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Volume 7 Issue 1
September 2012

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Environmental Measurements for
Marine Renewable Energy Projects

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There is growing optimism for utilizing renewable energy from the ocean, particularly related to offshore wind and hydrokinetic energy sources. Winds are generally unimpeded over the water, and present tremendous potential energy generation capacity. Given the density of water compared to air, waves and currents can be even more powerful energy generators. Capturing energy from prevailing winds over the ocean is proven using wind turbines (Figure 1) in protected and shallow coastal waters. There also are growing opportunities for wind energy projects along the open continental shelf, and into deeper water as technology advances and grid connections are made possible. Hydrokinetic energy projects harness the power of waves and currents utilizing a range of turbine, piston, hydrofoil, and other developing technologies.

Collection of high quality environmental data is essential for successful planning, design, permitting, construction and operation of marine renewable energy projects. At the planning stage, data are required for site selection to ensure a proven source of potential energy exists. For engineering design purposes, site-specific data are required to optimize unit design and layout, and to provide design criteria to ensure a stable and lasting structure in the harsh marine environment. Design parameters may include a 50-, or 100-year water level and wave height for structural integrity, current persistence statistics for structural fatigue analysis, or the anticipated scour depth around a piling. Design criteria studies require sound understanding of oceanographic processes, hinged on high quality data. Measurements also are required to identify and minimize potential environmental impacts so regulatory approvals can be secured. Construction in the ocean requires accurate knowledge of site conditions, and long-term operation of energy generating facilities depends upon ongoing information related to the prevailing environmental conditions.

Types and methods of data collection and measurement technologies are diverse. Wind measurements can be collected using traditional mechanical or ultrasonic sensors mounted at different levels on buoys and towers (Figure 2). There also are new technologies for wind speed and direction data collection using acoustic methods that can profile wind at various levels from one fixed level near the sea surface, thereby saving on tower construction. Current and wave measurements can be collected with single point meters and/or with acoustic Doppler current profiling (ADCP) equipment, which can be deployed on the seafloor (Figure 3), in-line on a mooring chain or float, and/or on a surface buoy (Figure 4). Current measurements also can be collected from a vessel traversing the ocean. Other types of complementary measurements include meteorological parameters such as air temperature, humidity, and solar radiation, oceanographic parameters related to salinity, water temperature, and water quality (e.g., dissolved oxygen, nutrients, pH, etc.), and other marine environmental parameters such as acoustic recordings for identifying marine mammal activity.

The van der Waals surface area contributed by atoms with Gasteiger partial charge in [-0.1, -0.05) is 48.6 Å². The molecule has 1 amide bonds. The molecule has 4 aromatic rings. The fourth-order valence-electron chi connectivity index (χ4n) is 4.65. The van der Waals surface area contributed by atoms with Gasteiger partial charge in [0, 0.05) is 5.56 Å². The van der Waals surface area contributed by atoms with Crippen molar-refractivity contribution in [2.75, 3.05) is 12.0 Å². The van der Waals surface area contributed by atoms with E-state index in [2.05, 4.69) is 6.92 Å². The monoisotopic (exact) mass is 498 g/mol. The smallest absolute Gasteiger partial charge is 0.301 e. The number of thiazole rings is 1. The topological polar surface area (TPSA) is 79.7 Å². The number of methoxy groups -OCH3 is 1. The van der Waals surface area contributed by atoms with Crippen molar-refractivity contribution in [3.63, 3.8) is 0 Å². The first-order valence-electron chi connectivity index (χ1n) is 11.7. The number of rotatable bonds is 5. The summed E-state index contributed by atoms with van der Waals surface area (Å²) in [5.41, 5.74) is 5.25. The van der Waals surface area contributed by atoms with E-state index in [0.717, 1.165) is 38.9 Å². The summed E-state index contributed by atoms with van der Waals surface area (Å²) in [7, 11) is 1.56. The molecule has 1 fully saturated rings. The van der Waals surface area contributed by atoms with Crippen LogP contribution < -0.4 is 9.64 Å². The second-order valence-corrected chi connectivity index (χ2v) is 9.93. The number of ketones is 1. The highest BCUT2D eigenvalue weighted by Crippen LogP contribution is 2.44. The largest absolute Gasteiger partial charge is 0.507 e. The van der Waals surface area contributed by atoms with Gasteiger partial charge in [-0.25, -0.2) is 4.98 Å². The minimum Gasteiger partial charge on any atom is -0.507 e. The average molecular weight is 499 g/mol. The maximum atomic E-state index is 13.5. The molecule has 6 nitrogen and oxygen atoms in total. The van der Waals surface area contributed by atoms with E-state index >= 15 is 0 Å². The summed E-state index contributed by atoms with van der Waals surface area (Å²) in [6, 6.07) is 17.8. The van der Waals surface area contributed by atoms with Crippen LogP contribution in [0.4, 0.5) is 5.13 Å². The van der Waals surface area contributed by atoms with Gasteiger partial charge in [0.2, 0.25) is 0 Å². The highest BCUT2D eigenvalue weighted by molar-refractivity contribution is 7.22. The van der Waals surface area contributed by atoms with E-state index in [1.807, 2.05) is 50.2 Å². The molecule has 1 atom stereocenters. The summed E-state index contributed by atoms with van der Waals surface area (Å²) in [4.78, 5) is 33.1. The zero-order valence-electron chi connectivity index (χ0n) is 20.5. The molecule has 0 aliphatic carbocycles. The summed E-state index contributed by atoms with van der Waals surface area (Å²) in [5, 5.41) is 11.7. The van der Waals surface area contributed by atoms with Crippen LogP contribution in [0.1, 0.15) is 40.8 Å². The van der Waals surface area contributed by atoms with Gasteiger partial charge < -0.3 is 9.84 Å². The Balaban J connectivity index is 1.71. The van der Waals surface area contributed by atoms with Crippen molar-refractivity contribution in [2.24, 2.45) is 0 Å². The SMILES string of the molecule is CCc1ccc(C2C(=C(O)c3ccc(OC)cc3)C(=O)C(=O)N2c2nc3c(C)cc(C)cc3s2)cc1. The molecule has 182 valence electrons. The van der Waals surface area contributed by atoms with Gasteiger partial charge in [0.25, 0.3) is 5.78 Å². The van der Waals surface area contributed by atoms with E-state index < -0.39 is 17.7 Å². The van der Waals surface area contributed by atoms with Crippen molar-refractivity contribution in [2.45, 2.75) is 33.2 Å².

Data transmission methods depend upon user requirements. Data may be archived internally by the instrument suite, or data may be telemetered in near real-time for proprietary or public viewing and use. Data telemetry technologies include direct cables, radio modems, and cell phone or satellite communications. Software packages also must be carefully applied to receive, buffer, quality control, display, network, and archive live streaming data. The first requirement for successful environmental monitoring in support of a marine renewable energy projects is a clear definition of measurement requirements and purposes. Measurement parameters required to locate an appropriate site can be different from those required to design a marine structure, which also differ from data required to assess potential environmental impacts or plan an efficient construction operation. They key is to clearly define data objectives, and properly design a system and analysis protocol to meet the requirements. Selection of mounting platforms and hardware, a specific instrument suite, measurement protocols (e.g., Number of measurements over a period of time, averaging scheme, etc.), and data quality standards are project-specific. Proper instrument deployment is required to ensure operation and recovery, and regular maintenance schedules are essential to maintain data flow and quality.

Woods Hole Group has collected measurements and performed environmental impact and engineering design criteria studies for offshore wind and hydrokinetic energy projects in the US and overseas (Figure 5). The company has a broad base of expertise to design, deploy, and recover data collection systems, utilize data for modeling and calculation of engineering design parameters, and develop environmental impact assessment reports to the satisfaction of local, state and federal regulatory agencies, including supporting NEPA documentation for BOEM and other agency review.

For more information about Woods Hole Group’s services in support of marine renewable energy projects, please contact Vice President and Coastal Engineer, Bob Hamilton at (508) 540-8080.


Submitted By:
Bob Hamilton
V.P. and Coastal Engineer

Contact Information:
Woods Hole Group – Falmouth
81 Technology Park Drive
East falmouth, MA 02536
P: 508-540-8080

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